The British postal service, so people are fond of saying, is the best in the world. If that’s the case, heaven help you if you live in the rest of the world!
This year has seen a series of postal strikes, half-cocked and intermittent: I am not sure what they resolved, if anything, but perhaps they made somebody feel better.
Meanwhile naturally, the delivery service was (as planned) seriously disrupted – though to be fair it was not always that easy to tell.
Back in May my daughter Grace planned a home birth at the little house where her sisters live in St Leonards-on-Sea. Accordingly, since the birth was to take place in my bed there, I sent for two spare sheets, a waterproof terry-towelling mattress protector, and a set of similar protectors for the six pillows. They did not arrive. The ebay vendor from whom I had purchased them, a philosophical type well-acquainted with the British postal service (the best in the world), expressed no surprise, and dispatched a second set with good success, by private courier.
In the anxious time awaiting the arrival of the original set, I quizzed the postie several times. They were, he said, all at sixes and sevens in the sorting office. The parcel might eventually get through. Or it might not. To my wondering aloud whether I should walk over to the sorting office and investigate, he responded with an emphatic negative: 'I wouldn't do that if I were you!'
That was a large parcel. What on earth did they do with it? I can understand delay and confusion – but even a sorting office is only a box, not a wormhole in the solar system. If they have a parcel there, surely at some point it must come to light? If they have a habit of absorbing non-delivered parcels, surely the building must eventually reach capacity? How odd.
More recently, one of my family at that same little house was approached by the postie while she was waiting at the bus stop. ‘There’s no-one in at home,’ he remarked: ‘I’ve put your parcel in the black bin to save time’. She had no idea what he meant. Afraid of appearing foolish, she nodded and smiled as one does, and assumed he had taken the parcel away and fed it into a separate section of the system. The following day, when emptying her rubbish, something caught her eye at the bottom of the dustbin. Only then did she realize that the postie had actually deposited her parcel in the rubbish bin, ‘to save time’! What?!?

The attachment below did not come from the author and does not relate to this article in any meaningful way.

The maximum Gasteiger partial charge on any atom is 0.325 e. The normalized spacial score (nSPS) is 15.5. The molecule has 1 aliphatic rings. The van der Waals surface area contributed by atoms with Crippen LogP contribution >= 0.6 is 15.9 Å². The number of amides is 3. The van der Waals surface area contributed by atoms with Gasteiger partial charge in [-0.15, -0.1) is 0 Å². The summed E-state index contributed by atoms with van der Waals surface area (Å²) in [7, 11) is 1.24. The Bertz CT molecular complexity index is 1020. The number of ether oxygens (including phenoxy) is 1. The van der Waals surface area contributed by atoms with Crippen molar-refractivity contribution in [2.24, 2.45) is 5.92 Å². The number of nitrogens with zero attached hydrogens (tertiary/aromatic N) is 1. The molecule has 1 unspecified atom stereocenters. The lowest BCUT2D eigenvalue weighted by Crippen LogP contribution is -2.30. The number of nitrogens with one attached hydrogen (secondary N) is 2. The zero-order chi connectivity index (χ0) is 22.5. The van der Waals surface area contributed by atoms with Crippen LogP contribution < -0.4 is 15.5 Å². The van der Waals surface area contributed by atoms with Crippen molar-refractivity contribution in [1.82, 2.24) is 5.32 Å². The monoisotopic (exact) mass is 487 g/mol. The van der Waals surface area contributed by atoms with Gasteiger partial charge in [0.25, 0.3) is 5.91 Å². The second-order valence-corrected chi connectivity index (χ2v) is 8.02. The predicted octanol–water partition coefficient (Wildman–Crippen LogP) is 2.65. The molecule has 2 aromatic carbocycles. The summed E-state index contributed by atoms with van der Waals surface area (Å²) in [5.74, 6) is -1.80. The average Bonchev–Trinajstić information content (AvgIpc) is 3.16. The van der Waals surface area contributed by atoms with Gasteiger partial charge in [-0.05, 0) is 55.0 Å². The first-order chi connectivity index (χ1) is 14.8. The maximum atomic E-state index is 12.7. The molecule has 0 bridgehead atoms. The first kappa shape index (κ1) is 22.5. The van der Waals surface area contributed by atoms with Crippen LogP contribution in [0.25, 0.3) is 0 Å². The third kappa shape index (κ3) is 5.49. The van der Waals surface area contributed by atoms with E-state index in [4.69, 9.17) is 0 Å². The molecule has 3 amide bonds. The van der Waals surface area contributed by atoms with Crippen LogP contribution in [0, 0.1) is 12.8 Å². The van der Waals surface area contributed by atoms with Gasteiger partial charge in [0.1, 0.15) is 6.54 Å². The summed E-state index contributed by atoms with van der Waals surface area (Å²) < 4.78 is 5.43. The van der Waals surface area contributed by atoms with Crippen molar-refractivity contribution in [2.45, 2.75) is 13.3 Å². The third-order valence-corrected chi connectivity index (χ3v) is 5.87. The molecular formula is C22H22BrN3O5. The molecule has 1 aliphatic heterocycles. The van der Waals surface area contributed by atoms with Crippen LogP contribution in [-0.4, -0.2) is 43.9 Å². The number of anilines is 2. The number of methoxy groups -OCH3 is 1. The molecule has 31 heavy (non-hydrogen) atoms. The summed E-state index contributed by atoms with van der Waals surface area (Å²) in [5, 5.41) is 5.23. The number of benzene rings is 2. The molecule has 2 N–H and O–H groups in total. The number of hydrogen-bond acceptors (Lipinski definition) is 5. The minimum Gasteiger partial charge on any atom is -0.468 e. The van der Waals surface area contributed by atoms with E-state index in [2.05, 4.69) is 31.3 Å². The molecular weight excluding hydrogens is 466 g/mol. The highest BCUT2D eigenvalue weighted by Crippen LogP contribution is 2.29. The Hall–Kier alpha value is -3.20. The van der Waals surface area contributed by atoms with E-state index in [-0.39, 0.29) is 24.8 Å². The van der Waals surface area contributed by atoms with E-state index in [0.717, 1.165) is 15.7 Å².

The postie likes my girls. Just as well. He is meant to deliver only letters and packets, but the other day he brought round a parcel, explaining that it had been sitting on the shelf at the sorting office for a week, but the man who was supposed to bring it couldn’t be bothered, so he thought he’d pop it in his own bag and deliver it. To reiterate: heaven help the rest of the world!
This December I have bought a number of items from ebay. In the main they are trickling through eventually. Yesterday a parcel was brought to my door. I live in a typical English street, smallish houses in rows, odd numbers down one side of the street, even numbers down the other side. My house is number 18. The delivery man asked if I would take in a parcel for the lady next door. I did not have my glasses on or look at the label, but said I would. I asked which next door, and he spoke confirming his earlier jerk of the head – it was intended for Sylvia at No 20. She was surprised when I took it round later, as she had not been expecting a parcel. Inspection revealed it to be for No 21 – which is some way down the street on the other side. I took it over. The householder laughed. ‘I’ve got one for No 10,’ he said. The day before, I took in a parcel that I was assured was for me. It turned out to be destined for the old people's home.
Feeling nervous about my ebay packages, which are late arriving as might be expected in this pressured time of year approaching Christmas, I looked at the receipt for the most important of the parcels now several days delayed, and felt relieved to discover that a tracked delivery mode had been selected, and a tracking number provided.
I went to the Royal Mail website and entered the tracking number, hoping to be reassured that something was known about my parcel, and it was at least possible to verify its passage through the system. Nothing in my imagination could have prepared me for the (automatically generated) response to my tracking enquiry; which was that this particular category of tracked mail could be tracked only after it had already been safely delivered.
I say again; if the British postal system is the best in the world, Heaven help the rest of you.